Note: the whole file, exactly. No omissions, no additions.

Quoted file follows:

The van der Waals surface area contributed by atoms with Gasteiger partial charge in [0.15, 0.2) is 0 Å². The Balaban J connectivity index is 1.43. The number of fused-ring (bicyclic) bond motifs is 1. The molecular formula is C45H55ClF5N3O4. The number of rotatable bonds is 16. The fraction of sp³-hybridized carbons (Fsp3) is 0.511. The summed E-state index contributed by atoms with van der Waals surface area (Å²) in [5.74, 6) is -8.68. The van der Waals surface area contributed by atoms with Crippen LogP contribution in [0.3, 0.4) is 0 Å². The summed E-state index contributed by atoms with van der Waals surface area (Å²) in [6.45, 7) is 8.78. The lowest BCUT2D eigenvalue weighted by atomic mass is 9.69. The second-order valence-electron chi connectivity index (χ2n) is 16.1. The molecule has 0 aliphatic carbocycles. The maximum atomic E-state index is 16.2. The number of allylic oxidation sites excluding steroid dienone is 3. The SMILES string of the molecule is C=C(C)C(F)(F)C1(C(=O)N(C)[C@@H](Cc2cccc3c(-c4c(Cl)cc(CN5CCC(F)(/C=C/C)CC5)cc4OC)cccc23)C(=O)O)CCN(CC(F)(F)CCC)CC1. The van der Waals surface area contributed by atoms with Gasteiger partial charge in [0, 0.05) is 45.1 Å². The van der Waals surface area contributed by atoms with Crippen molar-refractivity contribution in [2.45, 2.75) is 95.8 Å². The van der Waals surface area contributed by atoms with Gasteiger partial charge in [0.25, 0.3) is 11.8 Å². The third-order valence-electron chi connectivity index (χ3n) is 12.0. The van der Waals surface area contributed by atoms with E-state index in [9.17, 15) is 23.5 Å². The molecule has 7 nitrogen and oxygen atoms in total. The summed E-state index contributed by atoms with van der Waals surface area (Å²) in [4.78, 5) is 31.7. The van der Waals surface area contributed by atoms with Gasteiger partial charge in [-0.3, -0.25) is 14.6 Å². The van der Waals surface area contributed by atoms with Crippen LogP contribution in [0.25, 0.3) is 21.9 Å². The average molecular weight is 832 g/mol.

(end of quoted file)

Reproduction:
The van der Waals surface area contributed by atoms with Gasteiger partial charge in [0.15, 0.2) is 0 Å². The Balaban J connectivity index is 1.43. The number of fused-ring (bicyclic) bond motifs is 1. The molecular formula is C45H55ClF5N3O4. The number of rotatable bonds is 16. The fraction of sp³-hybridized carbons (Fsp3) is 0.511. The summed E-state index contributed by atoms with van der Waals surface area (Å²) in [5.74, 6) is -8.68. The van der Waals surface area contributed by atoms with Crippen LogP contribution in [0.3, 0.4) is 0 Å². The summed E-state index contributed by atoms with van der Waals surface area (Å²) in [6.45, 7) is 8.78. The lowest BCUT2D eigenvalue weighted by atomic mass is 9.69. The second-order valence-electron chi connectivity index (χ2n) is 16.1. The molecule has 0 aliphatic carbocycles. The maximum atomic E-state index is 16.2. The number of allylic oxidation sites excluding steroid dienone is 3. The SMILES string of the molecule is C=C(C)C(F)(F)C1(C(=O)N(C)[C@@H](Cc2cccc3c(-c4c(Cl)cc(CN5CCC(F)(/C=C/C)CC5)cc4OC)cccc23)C(=O)O)CCN(CC(F)(F)CCC)CC1. The van der Waals surface area contributed by atoms with Gasteiger partial charge in [0, 0.05) is 45.1 Å². The van der Waals surface area contributed by atoms with Crippen molar-refractivity contribution in [2.45, 2.75) is 95.8 Å². The van der Waals surface area contributed by atoms with Gasteiger partial charge in [0.25, 0.3) is 11.8 Å². The third-order valence-electron chi connectivity index (χ3n) is 12.0. The van der Waals surface area contributed by atoms with E-state index in [9.17, 15) is 23.5 Å². The molecule has 7 nitrogen and oxygen atoms in total. The summed E-state index contributed by atoms with van der Waals surface area (Å²) in [4.78, 5) is 31.7. The van der Waals surface area contributed by atoms with Gasteiger partial charge in [-0.3, -0.25) is 14.6 Å². The van der Waals surface area contributed by atoms with Crippen LogP contribution in [0.25, 0.3) is 21.9 Å². The average molecular weight is 832 g/mol.